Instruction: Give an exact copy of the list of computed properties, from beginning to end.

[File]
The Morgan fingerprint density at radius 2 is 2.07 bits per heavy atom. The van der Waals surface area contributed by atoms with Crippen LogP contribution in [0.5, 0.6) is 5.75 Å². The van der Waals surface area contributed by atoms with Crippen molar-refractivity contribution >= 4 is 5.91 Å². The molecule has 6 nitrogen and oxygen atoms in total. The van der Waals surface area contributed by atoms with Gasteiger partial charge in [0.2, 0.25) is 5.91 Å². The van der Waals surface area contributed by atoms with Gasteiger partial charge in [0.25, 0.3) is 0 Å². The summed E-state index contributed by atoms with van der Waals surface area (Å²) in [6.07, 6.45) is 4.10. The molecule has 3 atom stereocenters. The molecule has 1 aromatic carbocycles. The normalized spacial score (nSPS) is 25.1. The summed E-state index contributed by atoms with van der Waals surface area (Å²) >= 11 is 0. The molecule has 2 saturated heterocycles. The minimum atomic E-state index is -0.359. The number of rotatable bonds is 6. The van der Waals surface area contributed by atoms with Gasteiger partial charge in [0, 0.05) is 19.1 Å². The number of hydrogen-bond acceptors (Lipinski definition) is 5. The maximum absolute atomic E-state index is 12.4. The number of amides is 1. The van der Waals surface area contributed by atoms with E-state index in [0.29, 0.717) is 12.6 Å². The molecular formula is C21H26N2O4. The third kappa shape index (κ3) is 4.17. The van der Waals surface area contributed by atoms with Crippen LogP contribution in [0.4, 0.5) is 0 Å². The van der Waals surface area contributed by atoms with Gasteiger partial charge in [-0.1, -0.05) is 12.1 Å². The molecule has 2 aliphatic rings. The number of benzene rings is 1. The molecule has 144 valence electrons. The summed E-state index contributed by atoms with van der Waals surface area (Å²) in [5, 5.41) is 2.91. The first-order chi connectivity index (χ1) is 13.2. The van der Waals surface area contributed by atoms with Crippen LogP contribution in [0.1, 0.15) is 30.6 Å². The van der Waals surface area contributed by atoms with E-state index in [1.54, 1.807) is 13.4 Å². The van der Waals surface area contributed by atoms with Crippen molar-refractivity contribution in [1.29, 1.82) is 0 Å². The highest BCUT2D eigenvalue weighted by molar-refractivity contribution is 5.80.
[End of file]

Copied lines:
The Morgan fingerprint density at radius 2 is 2.07 bits per heavy atom. The van der Waals surface area contributed by atoms with Crippen LogP contribution in [0.5, 0.6) is 5.75 Å². The van der Waals surface area contributed by atoms with Crippen molar-refractivity contribution >= 4 is 5.91 Å². The molecule has 6 nitrogen and oxygen atoms in total. The van der Waals surface area contributed by atoms with Gasteiger partial charge in [0.2, 0.25) is 5.91 Å². The van der Waals surface area contributed by atoms with Gasteiger partial charge in [0.25, 0.3) is 0 Å². The summed E-state index contributed by atoms with van der Waals surface area (Å²) in [6.07, 6.45) is 4.10. The molecule has 3 atom stereocenters. The molecule has 1 aromatic carbocycles. The normalized spacial score (nSPS) is 25.1. The summed E-state index contributed by atoms with van der Waals surface area (Å²) >= 11 is 0. The molecule has 2 saturated heterocycles. The minimum atomic E-state index is -0.359. The number of rotatable bonds is 6. The van der Waals surface area contributed by atoms with Gasteiger partial charge in [0, 0.05) is 19.1 Å². The number of hydrogen-bond acceptors (Lipinski definition) is 5. The maximum absolute atomic E-state index is 12.4. The number of amides is 1. The van der Waals surface area contributed by atoms with E-state index in [0.29, 0.717) is 12.6 Å². The molecular formula is C21H26N2O4. The third kappa shape index (κ3) is 4.17. The van der Waals surface area contributed by atoms with Crippen LogP contribution in [0.4, 0.5) is 0 Å². The van der Waals surface area contributed by atoms with Gasteiger partial charge in [-0.1, -0.05) is 12.1 Å². The molecule has 2 aliphatic rings. The number of benzene rings is 1. The molecule has 144 valence electrons. The summed E-state index contributed by atoms with van der Waals surface area (Å²) in [5, 5.41) is 2.91. The first-order chi connectivity index (χ1) is 13.2. The van der Waals surface area contributed by atoms with Crippen LogP contribution in [0.1, 0.15) is 30.6 Å². The van der Waals surface area contributed by atoms with E-state index in [1.54, 1.807) is 13.4 Å². The van der Waals surface area contributed by atoms with Crippen molar-refractivity contribution in [1.29, 1.82) is 0 Å². The highest BCUT2D eigenvalue weighted by molar-refractivity contribution is 5.80.